Intel: The Ugly, Bad, And Not So Good

| About: Intel Corporation (INTC)

Summary

Intel is trading down in after reporting earnings.

Operating income is also down.

And inventories are up.

Intel (NASDAQ:INTC) reported earnings after the close on July 20th. Despite an EPS "beat," Intel's shares were falling in after-hours trading and so far during the trading day.

Source: Yahoo Finance

Source: Seeking Alpha

Why is Intel falling after an EPS "beat"? Let me quickly point out three negative metrics.

The Ugly:

Source: I-Metrix & Intel's Press Release

Operating income fell to the lowest level since Q3 2009. In Q2 2015, operating income was $2.896 Billion, and it fell to $1.318 Billion. Of course, Intel promotes a "non-GAAP" metric in its press release. I, however, do not buy into that since the company has already announced layoffs this year, and firing someone and providing a buyout package is, in my opinion, an operating expense. If GAAP increasingly becomes "non-GAAP", where every company makes up its own metrics, then there becomes no reliable data to measure the company across time, when compared to itself and other companies, both historically and versus a present snapshot.

The Bad:

Source: I-Metrix & Intel's Press Release

Inventories are at very high levels compared to sales. Total inventories grew from $4.996 Billion (this figure includes Altera's (NASDAQ:ALTR) Q2 2015 inventory) to $5.8 Billion, or 16.2% over the last year. Intel is becoming more at risk of an inventory write-down compared to the recent past.

The Not So Good:

Source: I-Metrix & Intel's Press Release

Average accounts receivables (AR) as a percentage of sales still remain at elevated levels historically. Intel's accounts receivables increased by $.566 Billion YoY, but this now includes the acquisition of Altera. In Q2 2015, Altera had $.424 Billion of accounts receivables. Assuming that Altera's portion remained stable, Intel organically grew accounts receivables by $.142 Billion. It appears Intel has been providing easier credit terms, or possibly, stuffing the channel in order to generate revenues.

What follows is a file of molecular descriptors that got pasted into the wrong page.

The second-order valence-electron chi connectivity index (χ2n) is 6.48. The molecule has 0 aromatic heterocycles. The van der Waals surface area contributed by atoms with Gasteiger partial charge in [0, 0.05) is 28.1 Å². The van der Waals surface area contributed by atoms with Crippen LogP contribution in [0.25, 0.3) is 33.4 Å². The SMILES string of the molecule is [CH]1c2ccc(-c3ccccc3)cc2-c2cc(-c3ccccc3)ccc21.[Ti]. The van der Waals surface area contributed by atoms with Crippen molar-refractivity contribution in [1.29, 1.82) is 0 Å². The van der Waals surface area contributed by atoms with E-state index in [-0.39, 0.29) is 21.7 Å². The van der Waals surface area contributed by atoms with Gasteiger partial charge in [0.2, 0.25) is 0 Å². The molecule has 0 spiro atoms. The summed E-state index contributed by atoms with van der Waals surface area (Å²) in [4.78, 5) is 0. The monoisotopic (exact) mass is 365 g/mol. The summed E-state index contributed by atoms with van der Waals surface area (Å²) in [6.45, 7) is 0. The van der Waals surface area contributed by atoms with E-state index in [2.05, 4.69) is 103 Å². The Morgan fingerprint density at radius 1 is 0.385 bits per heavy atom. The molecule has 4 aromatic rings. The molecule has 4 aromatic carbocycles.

How are revenues doing? They had increased from $13.195 Billion in Q2 2015 to $13.533 Billion in Q2 2016.

One might say great! That is growth of just over 2.5% (still missed estimates though).

But wait, Intel completed an acquisition of Altera in Q1 2016. What were Altera's revenues in Q2 2015: $.414 Billion.

Source: Altera's SEC filling

Now, $13.533 Billion minus $.414 Billion is equal to $13.119 Billion.

Intel's organic revenue did not grow at all YoY, but declined by $.076 Billion, or -.58%.

I am keeping my negative view on Intel, but might possibly be trading the options as I did several months ago, and wrote about here.

Disclosure: I/we have no positions in any stocks mentioned, but may initiate a short position in INTC over the next 72 hours.

I wrote this article myself, and it expresses my own opinions. I am not receiving compensation for it (other than from Seeking Alpha). I have no business relationship with any company whose stock is mentioned in this article.

Additional disclosure: I have no option positions in INTC, but may initiate a long, short, or combination option position in INTC over the next 72 hours.

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